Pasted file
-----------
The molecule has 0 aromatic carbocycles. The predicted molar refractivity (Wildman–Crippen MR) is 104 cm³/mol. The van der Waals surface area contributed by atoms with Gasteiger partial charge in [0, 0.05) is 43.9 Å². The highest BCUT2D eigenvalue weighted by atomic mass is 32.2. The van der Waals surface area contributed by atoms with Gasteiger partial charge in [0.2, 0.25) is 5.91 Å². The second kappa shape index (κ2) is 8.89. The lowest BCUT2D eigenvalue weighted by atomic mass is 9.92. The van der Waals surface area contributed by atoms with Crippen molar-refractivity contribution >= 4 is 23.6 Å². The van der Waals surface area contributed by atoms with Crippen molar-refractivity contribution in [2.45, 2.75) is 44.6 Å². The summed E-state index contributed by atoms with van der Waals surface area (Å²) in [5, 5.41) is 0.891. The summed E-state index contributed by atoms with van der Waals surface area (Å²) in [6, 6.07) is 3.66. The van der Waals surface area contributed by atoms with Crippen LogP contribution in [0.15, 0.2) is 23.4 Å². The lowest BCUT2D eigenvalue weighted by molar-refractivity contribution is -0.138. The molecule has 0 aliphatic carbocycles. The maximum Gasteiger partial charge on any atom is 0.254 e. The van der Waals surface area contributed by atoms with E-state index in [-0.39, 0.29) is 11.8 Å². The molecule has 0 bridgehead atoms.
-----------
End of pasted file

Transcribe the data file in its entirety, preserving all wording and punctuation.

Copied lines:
The molecule has 0 aromatic carbocycles. The predicted molar refractivity (Wildman–Crippen MR) is 104 cm³/mol. The van der Waals surface area contributed by atoms with Gasteiger partial charge in [0, 0.05) is 43.9 Å². The highest BCUT2D eigenvalue weighted by atomic mass is 32.2. The van der Waals surface area contributed by atoms with Gasteiger partial charge in [0.2, 0.25) is 5.91 Å². The second kappa shape index (κ2) is 8.89. The lowest BCUT2D eigenvalue weighted by atomic mass is 9.92. The van der Waals surface area contributed by atoms with Crippen molar-refractivity contribution >= 4 is 23.6 Å². The van der Waals surface area contributed by atoms with Crippen molar-refractivity contribution in [2.45, 2.75) is 44.6 Å². The summed E-state index contributed by atoms with van der Waals surface area (Å²) in [5, 5.41) is 0.891. The summed E-state index contributed by atoms with van der Waals surface area (Å²) in [6, 6.07) is 3.66. The van der Waals surface area contributed by atoms with Crippen LogP contribution in [0.15, 0.2) is 23.4 Å². The lowest BCUT2D eigenvalue weighted by molar-refractivity contribution is -0.138. The molecule has 0 aliphatic carbocycles. The maximum Gasteiger partial charge on any atom is 0.254 e. The van der Waals surface area contributed by atoms with E-state index in [-0.39, 0.29) is 11.8 Å². The molecule has 0 bridgehead atoms.